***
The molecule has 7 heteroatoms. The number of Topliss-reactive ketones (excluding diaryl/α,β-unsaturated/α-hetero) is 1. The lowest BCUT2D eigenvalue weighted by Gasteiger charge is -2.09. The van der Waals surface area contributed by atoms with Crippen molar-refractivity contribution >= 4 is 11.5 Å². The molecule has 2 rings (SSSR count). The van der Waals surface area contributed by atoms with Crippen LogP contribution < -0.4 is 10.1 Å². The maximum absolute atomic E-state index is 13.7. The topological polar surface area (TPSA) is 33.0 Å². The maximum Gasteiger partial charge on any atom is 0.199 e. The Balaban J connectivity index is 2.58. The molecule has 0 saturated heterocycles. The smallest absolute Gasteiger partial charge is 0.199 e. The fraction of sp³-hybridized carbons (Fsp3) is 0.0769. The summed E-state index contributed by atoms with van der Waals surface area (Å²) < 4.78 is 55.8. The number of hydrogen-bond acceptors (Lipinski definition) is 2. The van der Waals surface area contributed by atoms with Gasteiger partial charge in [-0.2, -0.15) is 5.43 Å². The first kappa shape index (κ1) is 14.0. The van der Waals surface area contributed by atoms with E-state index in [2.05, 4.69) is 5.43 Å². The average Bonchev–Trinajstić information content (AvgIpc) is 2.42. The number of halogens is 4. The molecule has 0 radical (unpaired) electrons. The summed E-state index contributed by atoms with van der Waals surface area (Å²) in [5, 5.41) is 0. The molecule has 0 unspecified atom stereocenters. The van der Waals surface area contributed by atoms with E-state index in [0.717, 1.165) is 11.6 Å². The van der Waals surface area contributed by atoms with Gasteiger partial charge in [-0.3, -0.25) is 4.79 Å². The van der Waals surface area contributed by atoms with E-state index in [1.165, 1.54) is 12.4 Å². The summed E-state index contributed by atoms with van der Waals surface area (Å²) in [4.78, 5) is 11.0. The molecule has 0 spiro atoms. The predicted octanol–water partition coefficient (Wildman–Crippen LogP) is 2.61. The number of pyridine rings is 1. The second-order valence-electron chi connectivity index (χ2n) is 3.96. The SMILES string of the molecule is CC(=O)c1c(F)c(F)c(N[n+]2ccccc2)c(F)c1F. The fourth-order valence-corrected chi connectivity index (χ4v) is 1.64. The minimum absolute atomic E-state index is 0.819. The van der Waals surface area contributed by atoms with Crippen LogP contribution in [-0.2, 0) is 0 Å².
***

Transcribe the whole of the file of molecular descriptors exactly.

The molecule has 7 heteroatoms. The number of Topliss-reactive ketones (excluding diaryl/α,β-unsaturated/α-hetero) is 1. The lowest BCUT2D eigenvalue weighted by Gasteiger charge is -2.09. The van der Waals surface area contributed by atoms with Crippen molar-refractivity contribution >= 4 is 11.5 Å². The molecule has 2 rings (SSSR count). The van der Waals surface area contributed by atoms with Crippen LogP contribution < -0.4 is 10.1 Å². The maximum absolute atomic E-state index is 13.7. The topological polar surface area (TPSA) is 33.0 Å². The maximum Gasteiger partial charge on any atom is 0.199 e. The Balaban J connectivity index is 2.58. The molecule has 0 saturated heterocycles. The smallest absolute Gasteiger partial charge is 0.199 e. The fraction of sp³-hybridized carbons (Fsp3) is 0.0769. The summed E-state index contributed by atoms with van der Waals surface area (Å²) < 4.78 is 55.8. The number of hydrogen-bond acceptors (Lipinski definition) is 2. The van der Waals surface area contributed by atoms with Gasteiger partial charge in [-0.2, -0.15) is 5.43 Å². The first kappa shape index (κ1) is 14.0. The van der Waals surface area contributed by atoms with E-state index in [2.05, 4.69) is 5.43 Å². The average Bonchev–Trinajstić information content (AvgIpc) is 2.42. The number of halogens is 4. The molecule has 0 radical (unpaired) electrons. The summed E-state index contributed by atoms with van der Waals surface area (Å²) in [5, 5.41) is 0. The molecule has 0 unspecified atom stereocenters. The van der Waals surface area contributed by atoms with E-state index in [0.717, 1.165) is 11.6 Å². The van der Waals surface area contributed by atoms with Gasteiger partial charge in [-0.3, -0.25) is 4.79 Å². The van der Waals surface area contributed by atoms with E-state index in [1.165, 1.54) is 12.4 Å². The summed E-state index contributed by atoms with van der Waals surface area (Å²) in [4.78, 5) is 11.0. The molecule has 0 spiro atoms. The predicted octanol–water partition coefficient (Wildman–Crippen LogP) is 2.61. The number of pyridine rings is 1. The second-order valence-electron chi connectivity index (χ2n) is 3.96. The SMILES string of the molecule is CC(=O)c1c(F)c(F)c(N[n+]2ccccc2)c(F)c1F. The fourth-order valence-corrected chi connectivity index (χ4v) is 1.64. The minimum absolute atomic E-state index is 0.819. The van der Waals surface area contributed by atoms with Crippen LogP contribution in [-0.2, 0) is 0 Å².